This folks is what the heartland is all about.
Here is a slide show of my tour of the damage of Moore, Oklahoma. (Notice even the road and driveways are GONE)
Update: Sadly tornado “season” has been wicked during 2015, therefore I am re – blogging this post that originally posted in 2013. At the bottom of this post are additional safety resources including for earthquake, flood, hurricane, tsunami and wildfire preparedness.
Today there have been a series of tragic tornadoes that have ripped through the heartland of America causing severe devastation, including loss of life. Some of the families impacted who have been impacted have family members with special needs.
In an effort to help families and communities who may have some unique challenges during disasters here is some information:
BEFORE A DISASTER
Be prepared. Alert your local fire department if you have a family member with special needs of any kind, such as physical, sensory, cognitive or other. Included would be family members with dementia, Alzheimer’s or medical problems.
Have a family plan for sheltering in place and evacuation.
Be sure to have an emergency kit in your home and car. To know what should be in your emergency kit go to the RED CROSS Disaster Information page.Don’t forget to add to your kit personal effects, such as your insurance information, copies of marriage and birth certificates and photos of your family members.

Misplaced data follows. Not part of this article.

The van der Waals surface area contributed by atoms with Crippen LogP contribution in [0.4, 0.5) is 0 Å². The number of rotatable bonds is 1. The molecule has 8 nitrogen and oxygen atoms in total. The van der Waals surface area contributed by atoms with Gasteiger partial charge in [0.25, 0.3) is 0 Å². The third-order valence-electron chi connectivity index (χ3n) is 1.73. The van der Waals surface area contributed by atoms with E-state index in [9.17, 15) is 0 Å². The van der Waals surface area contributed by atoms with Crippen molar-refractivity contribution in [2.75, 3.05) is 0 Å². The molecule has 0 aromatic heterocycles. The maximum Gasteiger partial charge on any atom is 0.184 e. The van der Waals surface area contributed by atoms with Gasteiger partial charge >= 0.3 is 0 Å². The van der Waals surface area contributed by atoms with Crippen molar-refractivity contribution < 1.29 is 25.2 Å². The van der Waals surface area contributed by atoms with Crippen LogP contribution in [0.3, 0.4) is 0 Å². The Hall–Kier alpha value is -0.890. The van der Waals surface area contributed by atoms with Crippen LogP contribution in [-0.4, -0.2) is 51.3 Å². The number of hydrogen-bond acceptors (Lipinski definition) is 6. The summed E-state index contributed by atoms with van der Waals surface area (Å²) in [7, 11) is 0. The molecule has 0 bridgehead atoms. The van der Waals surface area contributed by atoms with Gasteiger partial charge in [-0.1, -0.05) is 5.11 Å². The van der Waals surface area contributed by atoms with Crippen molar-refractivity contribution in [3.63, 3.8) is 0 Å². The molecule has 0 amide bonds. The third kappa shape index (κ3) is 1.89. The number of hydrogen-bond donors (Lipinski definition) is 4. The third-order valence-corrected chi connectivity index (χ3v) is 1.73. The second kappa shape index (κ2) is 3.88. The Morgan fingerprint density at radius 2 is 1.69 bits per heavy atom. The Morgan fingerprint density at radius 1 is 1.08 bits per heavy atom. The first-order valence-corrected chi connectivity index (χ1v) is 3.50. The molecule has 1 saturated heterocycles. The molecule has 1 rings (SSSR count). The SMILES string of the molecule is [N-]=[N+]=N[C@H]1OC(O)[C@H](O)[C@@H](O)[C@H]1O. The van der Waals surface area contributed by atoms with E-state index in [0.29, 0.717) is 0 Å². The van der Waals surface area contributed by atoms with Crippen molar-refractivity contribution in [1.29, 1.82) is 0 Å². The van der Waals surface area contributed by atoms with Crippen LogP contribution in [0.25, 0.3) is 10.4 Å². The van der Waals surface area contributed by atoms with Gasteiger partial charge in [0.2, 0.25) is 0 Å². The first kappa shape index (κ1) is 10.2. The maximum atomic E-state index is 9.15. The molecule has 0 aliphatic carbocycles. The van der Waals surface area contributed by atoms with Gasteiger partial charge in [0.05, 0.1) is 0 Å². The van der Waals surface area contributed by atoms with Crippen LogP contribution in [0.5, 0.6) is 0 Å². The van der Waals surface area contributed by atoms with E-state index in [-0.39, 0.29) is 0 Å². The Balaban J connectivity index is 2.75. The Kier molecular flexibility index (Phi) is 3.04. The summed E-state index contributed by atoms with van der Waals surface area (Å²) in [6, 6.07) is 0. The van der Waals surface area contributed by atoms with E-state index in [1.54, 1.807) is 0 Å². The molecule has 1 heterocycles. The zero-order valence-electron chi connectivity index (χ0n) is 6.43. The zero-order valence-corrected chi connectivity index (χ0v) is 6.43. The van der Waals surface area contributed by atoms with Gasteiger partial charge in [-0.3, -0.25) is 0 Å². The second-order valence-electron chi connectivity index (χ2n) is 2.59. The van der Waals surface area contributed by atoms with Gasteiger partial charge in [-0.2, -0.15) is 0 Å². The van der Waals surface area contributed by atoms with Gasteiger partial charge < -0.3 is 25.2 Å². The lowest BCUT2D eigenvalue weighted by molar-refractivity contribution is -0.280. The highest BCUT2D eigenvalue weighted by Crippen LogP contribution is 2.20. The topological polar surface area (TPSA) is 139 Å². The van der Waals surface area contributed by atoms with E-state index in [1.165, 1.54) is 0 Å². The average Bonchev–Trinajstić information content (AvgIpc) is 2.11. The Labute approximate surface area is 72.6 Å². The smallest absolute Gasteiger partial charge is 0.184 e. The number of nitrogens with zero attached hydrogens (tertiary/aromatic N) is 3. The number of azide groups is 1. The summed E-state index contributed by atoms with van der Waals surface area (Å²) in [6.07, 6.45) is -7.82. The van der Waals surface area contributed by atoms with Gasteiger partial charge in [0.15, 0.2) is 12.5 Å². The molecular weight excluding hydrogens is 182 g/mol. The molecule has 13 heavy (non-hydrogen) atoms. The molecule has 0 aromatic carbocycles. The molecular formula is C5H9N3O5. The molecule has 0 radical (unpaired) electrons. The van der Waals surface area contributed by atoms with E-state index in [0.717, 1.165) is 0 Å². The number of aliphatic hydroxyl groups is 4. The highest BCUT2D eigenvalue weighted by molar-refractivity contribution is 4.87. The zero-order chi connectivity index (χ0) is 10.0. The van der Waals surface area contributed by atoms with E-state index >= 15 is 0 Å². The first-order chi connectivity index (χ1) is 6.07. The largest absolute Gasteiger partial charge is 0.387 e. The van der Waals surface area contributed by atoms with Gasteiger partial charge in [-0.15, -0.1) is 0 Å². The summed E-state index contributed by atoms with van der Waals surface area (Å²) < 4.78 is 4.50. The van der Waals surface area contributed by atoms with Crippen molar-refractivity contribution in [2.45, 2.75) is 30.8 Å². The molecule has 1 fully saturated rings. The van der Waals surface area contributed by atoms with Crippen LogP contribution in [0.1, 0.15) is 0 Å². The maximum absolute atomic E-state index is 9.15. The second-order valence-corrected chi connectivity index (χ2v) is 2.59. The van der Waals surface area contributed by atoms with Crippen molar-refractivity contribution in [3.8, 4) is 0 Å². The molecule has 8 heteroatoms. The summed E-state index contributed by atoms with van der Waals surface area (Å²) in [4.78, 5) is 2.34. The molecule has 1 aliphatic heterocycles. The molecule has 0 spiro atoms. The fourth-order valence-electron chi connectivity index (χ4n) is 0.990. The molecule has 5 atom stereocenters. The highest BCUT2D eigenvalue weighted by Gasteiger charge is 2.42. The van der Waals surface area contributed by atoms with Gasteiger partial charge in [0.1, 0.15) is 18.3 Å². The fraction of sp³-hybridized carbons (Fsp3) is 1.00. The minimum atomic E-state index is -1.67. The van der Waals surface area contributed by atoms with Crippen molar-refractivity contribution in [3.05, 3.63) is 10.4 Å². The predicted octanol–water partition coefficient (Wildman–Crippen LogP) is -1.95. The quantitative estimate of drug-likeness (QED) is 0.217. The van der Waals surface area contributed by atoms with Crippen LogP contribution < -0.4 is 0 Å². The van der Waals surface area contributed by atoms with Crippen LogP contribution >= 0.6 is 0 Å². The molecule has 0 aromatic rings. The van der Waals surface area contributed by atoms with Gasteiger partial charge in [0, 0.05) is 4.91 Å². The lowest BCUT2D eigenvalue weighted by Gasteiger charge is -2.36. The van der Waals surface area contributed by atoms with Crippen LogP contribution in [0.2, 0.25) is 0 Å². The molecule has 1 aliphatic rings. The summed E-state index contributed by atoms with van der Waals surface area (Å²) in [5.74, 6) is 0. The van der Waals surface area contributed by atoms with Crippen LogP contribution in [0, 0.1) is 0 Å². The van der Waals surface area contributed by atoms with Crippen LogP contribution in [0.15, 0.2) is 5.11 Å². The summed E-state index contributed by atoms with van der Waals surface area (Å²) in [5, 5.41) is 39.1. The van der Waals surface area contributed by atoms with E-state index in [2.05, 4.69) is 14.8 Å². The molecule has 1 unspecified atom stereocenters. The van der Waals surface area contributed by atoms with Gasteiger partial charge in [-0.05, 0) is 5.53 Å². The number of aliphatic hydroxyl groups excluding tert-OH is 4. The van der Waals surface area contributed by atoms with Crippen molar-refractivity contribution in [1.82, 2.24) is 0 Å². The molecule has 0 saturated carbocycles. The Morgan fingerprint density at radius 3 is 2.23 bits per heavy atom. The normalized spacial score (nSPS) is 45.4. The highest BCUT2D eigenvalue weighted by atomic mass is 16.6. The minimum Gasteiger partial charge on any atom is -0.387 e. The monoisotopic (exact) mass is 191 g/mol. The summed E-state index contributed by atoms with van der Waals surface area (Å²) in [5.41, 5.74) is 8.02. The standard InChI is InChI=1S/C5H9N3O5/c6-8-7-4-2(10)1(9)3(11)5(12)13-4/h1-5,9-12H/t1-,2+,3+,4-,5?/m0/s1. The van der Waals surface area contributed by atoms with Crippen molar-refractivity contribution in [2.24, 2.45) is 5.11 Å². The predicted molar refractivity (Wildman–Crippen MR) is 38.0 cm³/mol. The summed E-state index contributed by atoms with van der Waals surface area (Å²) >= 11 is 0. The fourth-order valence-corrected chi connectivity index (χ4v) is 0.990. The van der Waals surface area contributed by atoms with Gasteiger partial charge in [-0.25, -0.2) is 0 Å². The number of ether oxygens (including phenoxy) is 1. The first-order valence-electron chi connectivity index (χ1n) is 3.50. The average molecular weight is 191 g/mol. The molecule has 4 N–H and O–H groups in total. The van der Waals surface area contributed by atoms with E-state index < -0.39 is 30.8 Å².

For families with children, especially with special needs, have a quick “grab and go” kit of favorite items and things you know will comfort your child during a time of distress. Stuffed animals, battery operated video games, and books or drawing pads all are good things to bring along. So, be prepared in advance with this GRAB AND GO KIT.
Let others know your plans if you need to evacuate. Where you intend to go and how you will try to check in.
WHAT TO DO IF DISASTER STRIKES
Many agencies including FEMA and the RED CROSS offer much information, including for for families with special populations.
GENERAL ASSISTANCE, including Access and Functional Needs Information:
RED CROSSdisaster safety checklist in multiple languges
BOSTON MARATHON BOMBING * TEXAS FERTILIZER EXPLOSION * FLOODING IN MIDWEST *
These events and so many more this week are why I feel we all need to take a minute to thank the FIRST RESPONDERS in our community. From Police to Fire Fighters to Emergency Medical Personnel including EMTs at disaster scenes, to the Community Emergency Response Teams (CERT) to Comfort Dog Associations to the American Red Cross and to so many others.…